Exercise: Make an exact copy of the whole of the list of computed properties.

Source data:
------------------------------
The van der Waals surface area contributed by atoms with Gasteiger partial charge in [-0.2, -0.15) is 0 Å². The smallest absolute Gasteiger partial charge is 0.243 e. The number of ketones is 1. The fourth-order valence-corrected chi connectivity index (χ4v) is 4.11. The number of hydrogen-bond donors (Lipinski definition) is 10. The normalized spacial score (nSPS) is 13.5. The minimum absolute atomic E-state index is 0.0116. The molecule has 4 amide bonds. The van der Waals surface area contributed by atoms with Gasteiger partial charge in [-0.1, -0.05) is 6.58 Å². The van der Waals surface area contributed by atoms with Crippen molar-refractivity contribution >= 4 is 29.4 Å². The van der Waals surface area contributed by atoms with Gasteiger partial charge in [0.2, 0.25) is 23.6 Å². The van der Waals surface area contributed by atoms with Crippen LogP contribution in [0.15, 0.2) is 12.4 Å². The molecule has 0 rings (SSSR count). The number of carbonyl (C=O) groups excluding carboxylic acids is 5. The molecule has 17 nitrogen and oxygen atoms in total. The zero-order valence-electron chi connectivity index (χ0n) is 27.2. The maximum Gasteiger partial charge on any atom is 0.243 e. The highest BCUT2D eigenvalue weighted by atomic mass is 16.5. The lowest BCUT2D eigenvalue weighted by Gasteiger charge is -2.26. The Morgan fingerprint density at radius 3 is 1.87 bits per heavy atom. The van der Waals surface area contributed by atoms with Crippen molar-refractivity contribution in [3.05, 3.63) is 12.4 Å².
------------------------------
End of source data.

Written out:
The van der Waals surface area contributed by atoms with Gasteiger partial charge in [-0.2, -0.15) is 0 Å². The smallest absolute Gasteiger partial charge is 0.243 e. The number of ketones is 1. The fourth-order valence-corrected chi connectivity index (χ4v) is 4.11. The number of hydrogen-bond donors (Lipinski definition) is 10. The normalized spacial score (nSPS) is 13.5. The minimum absolute atomic E-state index is 0.0116. The molecule has 4 amide bonds. The van der Waals surface area contributed by atoms with Gasteiger partial charge in [-0.1, -0.05) is 6.58 Å². The van der Waals surface area contributed by atoms with Crippen molar-refractivity contribution >= 4 is 29.4 Å². The van der Waals surface area contributed by atoms with Gasteiger partial charge in [0.2, 0.25) is 23.6 Å². The van der Waals surface area contributed by atoms with Crippen LogP contribution in [0.15, 0.2) is 12.4 Å². The molecule has 0 rings (SSSR count). The number of carbonyl (C=O) groups excluding carboxylic acids is 5. The molecule has 17 nitrogen and oxygen atoms in total. The zero-order valence-electron chi connectivity index (χ0n) is 27.2. The maximum Gasteiger partial charge on any atom is 0.243 e. The highest BCUT2D eigenvalue weighted by atomic mass is 16.5. The lowest BCUT2D eigenvalue weighted by Gasteiger charge is -2.26. The Morgan fingerprint density at radius 3 is 1.87 bits per heavy atom. The van der Waals surface area contributed by atoms with Crippen molar-refractivity contribution in [3.05, 3.63) is 12.4 Å².